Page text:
A slowing economy means less job hopping, so it's little surprise that the stock of Korn/Ferry International, the world's largest executive recruitment firm, is in the dumper.
And while analysts are advising caution (meaning you might want to wait on the sidelines for awhile longer), the lion's share of the damage has been done, they say.
The damage has been substantial. Shares of the Century City-based firm have lost half their value since last November, bottoming out on Feb. 7 at $15.30 well off the 52-week high of $44.13 last March. The stock was trading at between $16 and $17 last week.
The slide came after company officials acknowledged that revenues for the fiscal year ending April 30 would fall well short of Wall Street's consensus estimate of $700 million.
The company is not expected to report its financial results for the fiscal third quarter ended Jan. 31 until early to mid-March. But for the second fiscal quarter ended Oct. 31, it reported net income of $6.1 million (16 cents per diluted share), down from $6.5 million (17 cents a share) in the like year-earlier quarter.
Second-quarter revenues were $173.6 million, vs. $116.3 million in the year-earlier quarter.
Analysts are attributing Korn/Ferry's stock slump to souring economic conditions, particularly in the advanced technology and financial services areas, which are two of its 12 specialty departments.
Despite the hit taken in those sectors, however, revenues are projected to jump from $500.7 million last fiscal year to a record $650 million this fiscal year, according to analysts.
"With technology and financial services, the last three years had been nirvana for executive search firms and (for) Korn/Ferry," said Thatcher Thompson, a business services research director for Merrill Lynch Inc. "I think Korn/Ferry is going through a transition right now. My attitude is to stand on the sidelines and see what emerges. Long term, you can probably do all right. (Those industries) will recover slowly over the next 12 to 18 months."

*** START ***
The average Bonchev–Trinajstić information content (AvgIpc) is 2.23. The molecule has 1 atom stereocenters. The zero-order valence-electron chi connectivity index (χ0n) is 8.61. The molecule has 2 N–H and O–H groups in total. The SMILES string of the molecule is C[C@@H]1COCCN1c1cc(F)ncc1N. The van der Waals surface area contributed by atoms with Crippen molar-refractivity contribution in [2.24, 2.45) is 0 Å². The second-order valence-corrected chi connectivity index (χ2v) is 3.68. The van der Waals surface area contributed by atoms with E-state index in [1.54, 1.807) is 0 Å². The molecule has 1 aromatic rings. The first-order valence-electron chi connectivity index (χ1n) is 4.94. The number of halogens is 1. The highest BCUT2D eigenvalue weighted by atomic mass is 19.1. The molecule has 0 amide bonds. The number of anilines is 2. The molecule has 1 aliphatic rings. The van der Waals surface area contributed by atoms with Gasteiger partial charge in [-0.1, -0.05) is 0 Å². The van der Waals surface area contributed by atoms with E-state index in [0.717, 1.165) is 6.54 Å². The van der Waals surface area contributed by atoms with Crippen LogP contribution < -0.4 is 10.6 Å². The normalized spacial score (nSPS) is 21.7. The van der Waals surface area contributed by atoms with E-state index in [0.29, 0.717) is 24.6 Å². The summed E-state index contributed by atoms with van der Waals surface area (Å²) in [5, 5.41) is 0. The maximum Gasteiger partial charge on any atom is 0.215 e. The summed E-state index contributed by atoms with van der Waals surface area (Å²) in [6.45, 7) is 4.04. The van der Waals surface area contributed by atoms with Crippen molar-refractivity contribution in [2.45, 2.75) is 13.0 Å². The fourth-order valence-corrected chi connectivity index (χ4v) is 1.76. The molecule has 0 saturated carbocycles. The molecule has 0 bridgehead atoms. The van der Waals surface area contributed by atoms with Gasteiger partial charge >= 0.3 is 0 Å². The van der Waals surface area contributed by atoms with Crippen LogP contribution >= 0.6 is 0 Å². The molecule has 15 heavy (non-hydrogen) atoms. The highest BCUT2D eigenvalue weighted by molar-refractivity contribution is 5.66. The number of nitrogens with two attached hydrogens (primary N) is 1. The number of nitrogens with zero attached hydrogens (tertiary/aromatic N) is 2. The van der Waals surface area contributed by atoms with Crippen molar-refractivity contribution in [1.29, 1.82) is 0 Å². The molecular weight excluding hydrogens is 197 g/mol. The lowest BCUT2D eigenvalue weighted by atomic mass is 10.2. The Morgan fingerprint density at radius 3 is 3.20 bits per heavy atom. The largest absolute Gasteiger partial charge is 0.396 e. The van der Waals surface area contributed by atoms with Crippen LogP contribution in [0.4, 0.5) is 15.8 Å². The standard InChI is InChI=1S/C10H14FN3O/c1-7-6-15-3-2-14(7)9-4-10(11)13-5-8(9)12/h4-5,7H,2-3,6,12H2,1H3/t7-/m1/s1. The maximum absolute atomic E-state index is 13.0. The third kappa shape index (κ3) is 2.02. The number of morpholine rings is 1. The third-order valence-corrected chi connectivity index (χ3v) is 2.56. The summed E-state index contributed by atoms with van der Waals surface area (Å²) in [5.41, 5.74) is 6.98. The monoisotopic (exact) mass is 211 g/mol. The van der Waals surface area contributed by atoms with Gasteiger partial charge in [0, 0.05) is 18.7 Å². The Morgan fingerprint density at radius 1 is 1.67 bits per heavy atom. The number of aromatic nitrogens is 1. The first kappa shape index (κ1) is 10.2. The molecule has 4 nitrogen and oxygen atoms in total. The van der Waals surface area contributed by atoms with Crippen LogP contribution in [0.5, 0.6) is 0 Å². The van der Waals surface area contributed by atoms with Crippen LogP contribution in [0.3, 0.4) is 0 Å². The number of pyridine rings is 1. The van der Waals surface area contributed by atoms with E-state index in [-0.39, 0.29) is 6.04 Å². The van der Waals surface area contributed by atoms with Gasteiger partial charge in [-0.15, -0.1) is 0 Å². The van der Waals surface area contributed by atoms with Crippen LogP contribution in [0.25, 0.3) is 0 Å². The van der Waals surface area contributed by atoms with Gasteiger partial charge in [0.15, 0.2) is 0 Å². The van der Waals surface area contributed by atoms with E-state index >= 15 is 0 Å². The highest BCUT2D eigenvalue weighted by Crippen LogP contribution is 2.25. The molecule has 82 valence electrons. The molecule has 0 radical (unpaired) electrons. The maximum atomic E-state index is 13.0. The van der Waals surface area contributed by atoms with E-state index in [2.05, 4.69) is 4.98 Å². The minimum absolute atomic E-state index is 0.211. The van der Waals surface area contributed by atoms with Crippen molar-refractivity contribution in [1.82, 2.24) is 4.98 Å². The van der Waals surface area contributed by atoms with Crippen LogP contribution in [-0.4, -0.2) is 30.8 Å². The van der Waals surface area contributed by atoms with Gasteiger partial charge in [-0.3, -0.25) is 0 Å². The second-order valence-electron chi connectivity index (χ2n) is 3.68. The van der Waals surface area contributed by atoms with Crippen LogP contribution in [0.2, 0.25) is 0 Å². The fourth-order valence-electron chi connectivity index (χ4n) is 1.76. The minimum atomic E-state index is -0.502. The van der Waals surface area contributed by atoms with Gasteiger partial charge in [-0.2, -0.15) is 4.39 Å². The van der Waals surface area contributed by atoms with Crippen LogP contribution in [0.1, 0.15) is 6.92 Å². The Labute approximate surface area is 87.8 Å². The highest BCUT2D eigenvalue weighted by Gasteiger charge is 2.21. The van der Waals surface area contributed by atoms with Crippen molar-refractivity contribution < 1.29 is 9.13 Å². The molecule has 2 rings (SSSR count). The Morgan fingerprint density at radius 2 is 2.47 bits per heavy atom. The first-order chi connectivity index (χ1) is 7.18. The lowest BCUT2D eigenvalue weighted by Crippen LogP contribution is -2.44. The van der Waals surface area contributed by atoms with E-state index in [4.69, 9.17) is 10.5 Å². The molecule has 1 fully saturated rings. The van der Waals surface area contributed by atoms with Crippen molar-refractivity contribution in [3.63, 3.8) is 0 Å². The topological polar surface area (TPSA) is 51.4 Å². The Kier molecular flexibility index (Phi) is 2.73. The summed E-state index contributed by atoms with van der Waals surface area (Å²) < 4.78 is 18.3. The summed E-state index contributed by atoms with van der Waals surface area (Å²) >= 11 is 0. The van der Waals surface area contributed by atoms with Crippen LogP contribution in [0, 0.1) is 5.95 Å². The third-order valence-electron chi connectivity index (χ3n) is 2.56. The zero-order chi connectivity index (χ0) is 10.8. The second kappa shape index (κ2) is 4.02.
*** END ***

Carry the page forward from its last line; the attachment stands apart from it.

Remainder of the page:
In the wake of the revised revenue projections, Korn/Ferry on Feb. 6 unveiled its fiscal recovery plan, which included laying off 10 percent of its 2,000-employee workforce and other unspecified across-the-board spending cuts. Its 557 headhunters, however, kept their jobs.
"We've got our costs in line, and we've got each of our practice heads really focused on the marketplace," said Don Spetner, Korn/Ferry's senior vice president of executive search business. "And we have probably the strongest brand in the industry. Historically, we've gained market share in every (economic) downturn."
He said the changes should enable the company to deliver on its revised earnings-per-share projection of 82 to 84 cents for the fiscal year ending April 30. Previously, Wall Street analysts had been expecting $1 per share.
Company officials acknowledged that their operations will likely suffer, as client companies looking to cut their own costs begin to handle lower-level recruiting themselves.
Korn/Ferry's two Internet operations, Futurestep (a joint venture with The Wall Street Journal that finds jobs for middle-level management applicants) and JobDirect (an online service that places recent college graduates and entry-level job seekers) have also been hit.
In another cost-cutting move, 12 percent of the 500-person staff at Futurestep was given pink slips.
Still, analysts said, the executive recruitment arm which accounts for 85 percent of the company's revenues will continue to thrive because even in a slowing economy, large companies seldom spare any expense in finding the most qualified leaders.
And due to Korn/Ferry's strong reputation, even executives who are happy with their present jobs often return the firm's recruitment calls, according to analysts who cover the company's stock.
"Even if you're ecstatic about your job, you'd be foolish not to return their call and learn more about their spot," said Arnold Ursaner, managing director of CJS Securities Inc. "You know if you get a call from Korn, they focus on the highest-level, most-senior, most-desirable positions. It really is one of their most competitive strengths."
Korn/Ferry, which was founded in 1969 and went public in 1999, placed 9,089 CEOs, CFOs, and other senior-level positions in new jobs during fiscal 2000 and 6,771 the year before.
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